In April 1977, Steve Jobs and Steve Wozniak rented a booth at the formative industry conference for the personal computer, the First West Coast Computer Faire in San Francisco. They were there to launch Apple’s first breakthrough machine, the Apple II.
What few people know today is that only a few rows away at the same show, two women from Southern California were busy launching an innovative machine of their own. Lore Harp and Carole Ely of Westlake Village brought along the Vector 1, a PC designed by Lore’s husband, Bob Harp. The computer derived its moniker from the name of their young company, Vector Graphic, Inc.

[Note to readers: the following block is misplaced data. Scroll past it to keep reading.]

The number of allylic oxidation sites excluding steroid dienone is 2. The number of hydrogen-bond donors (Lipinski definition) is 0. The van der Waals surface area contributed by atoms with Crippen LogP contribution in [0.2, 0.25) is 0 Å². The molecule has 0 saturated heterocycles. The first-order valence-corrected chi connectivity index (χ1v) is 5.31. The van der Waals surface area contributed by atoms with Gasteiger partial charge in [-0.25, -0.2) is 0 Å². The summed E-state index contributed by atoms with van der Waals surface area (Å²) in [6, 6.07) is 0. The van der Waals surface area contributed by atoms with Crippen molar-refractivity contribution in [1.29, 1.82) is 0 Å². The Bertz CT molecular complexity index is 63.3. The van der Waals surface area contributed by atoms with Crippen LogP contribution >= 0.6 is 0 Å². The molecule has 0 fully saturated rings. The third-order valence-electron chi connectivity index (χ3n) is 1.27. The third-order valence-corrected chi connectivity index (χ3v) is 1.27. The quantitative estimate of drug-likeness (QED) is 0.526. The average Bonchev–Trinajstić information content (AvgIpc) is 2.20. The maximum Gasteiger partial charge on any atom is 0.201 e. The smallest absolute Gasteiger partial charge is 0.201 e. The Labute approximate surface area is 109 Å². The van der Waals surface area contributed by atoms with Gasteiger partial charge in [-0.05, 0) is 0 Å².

At a time when Vector and Apple were both tiny firms looking to gain a footing in an entirely new market, it was not instantly obvious which company would become more successful—for example, Byte magazine’s report on the conference mentioned Vector but spilled no ink on Apple, which would eventually become the most valuable company on the planet.
For its part, Vector Graphic went on to become one of the best known PC makers of the late 1970s. Like Apple, it was one of the first computer companies to go public, and like Apple, it set its products apart from the crowd with its attention to industrial design.